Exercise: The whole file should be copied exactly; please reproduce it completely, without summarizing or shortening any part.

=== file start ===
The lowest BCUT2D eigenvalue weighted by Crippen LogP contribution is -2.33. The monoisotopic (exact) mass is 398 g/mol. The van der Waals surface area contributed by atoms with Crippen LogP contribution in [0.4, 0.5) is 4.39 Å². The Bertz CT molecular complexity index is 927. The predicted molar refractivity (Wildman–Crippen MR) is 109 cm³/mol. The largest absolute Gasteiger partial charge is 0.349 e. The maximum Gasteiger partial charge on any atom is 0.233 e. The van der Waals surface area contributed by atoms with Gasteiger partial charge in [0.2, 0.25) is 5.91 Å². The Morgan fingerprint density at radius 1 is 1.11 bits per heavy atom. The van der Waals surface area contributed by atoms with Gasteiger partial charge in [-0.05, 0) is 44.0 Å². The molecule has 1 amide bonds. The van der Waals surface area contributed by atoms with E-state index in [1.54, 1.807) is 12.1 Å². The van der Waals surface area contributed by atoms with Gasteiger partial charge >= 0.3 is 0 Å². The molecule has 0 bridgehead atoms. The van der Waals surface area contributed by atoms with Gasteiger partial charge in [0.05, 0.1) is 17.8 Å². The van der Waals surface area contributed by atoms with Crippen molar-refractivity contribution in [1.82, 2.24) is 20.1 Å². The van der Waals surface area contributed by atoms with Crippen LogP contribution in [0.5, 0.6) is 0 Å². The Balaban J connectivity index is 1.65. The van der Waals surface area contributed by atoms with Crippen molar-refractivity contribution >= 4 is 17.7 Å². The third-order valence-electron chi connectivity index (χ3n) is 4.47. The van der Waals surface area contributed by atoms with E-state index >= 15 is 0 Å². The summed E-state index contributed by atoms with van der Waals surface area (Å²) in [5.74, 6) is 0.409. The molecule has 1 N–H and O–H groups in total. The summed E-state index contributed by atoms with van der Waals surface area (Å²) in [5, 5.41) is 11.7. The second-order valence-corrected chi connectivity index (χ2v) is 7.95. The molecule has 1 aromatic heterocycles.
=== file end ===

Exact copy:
The lowest BCUT2D eigenvalue weighted by Crippen LogP contribution is -2.33. The monoisotopic (exact) mass is 398 g/mol. The van der Waals surface area contributed by atoms with Crippen LogP contribution in [0.4, 0.5) is 4.39 Å². The Bertz CT molecular complexity index is 927. The predicted molar refractivity (Wildman–Crippen MR) is 109 cm³/mol. The largest absolute Gasteiger partial charge is 0.349 e. The maximum Gasteiger partial charge on any atom is 0.233 e. The van der Waals surface area contributed by atoms with Gasteiger partial charge in [0.2, 0.25) is 5.91 Å². The Morgan fingerprint density at radius 1 is 1.11 bits per heavy atom. The van der Waals surface area contributed by atoms with Gasteiger partial charge in [-0.05, 0) is 44.0 Å². The molecule has 1 amide bonds. The van der Waals surface area contributed by atoms with E-state index in [1.54, 1.807) is 12.1 Å². The van der Waals surface area contributed by atoms with Gasteiger partial charge >= 0.3 is 0 Å². The molecule has 0 bridgehead atoms. The van der Waals surface area contributed by atoms with Gasteiger partial charge in [0.05, 0.1) is 17.8 Å². The van der Waals surface area contributed by atoms with Crippen molar-refractivity contribution in [1.82, 2.24) is 20.1 Å². The van der Waals surface area contributed by atoms with Crippen LogP contribution in [0.5, 0.6) is 0 Å². The Balaban J connectivity index is 1.65. The van der Waals surface area contributed by atoms with Crippen molar-refractivity contribution >= 4 is 17.7 Å². The third-order valence-electron chi connectivity index (χ3n) is 4.47. The van der Waals surface area contributed by atoms with E-state index >= 15 is 0 Å². The summed E-state index contributed by atoms with van der Waals surface area (Å²) in [5.74, 6) is 0.409. The molecule has 1 N–H and O–H groups in total. The summed E-state index contributed by atoms with van der Waals surface area (Å²) in [5, 5.41) is 11.7. The second-order valence-corrected chi connectivity index (χ2v) is 7.95. The molecule has 1 aromatic heterocycles.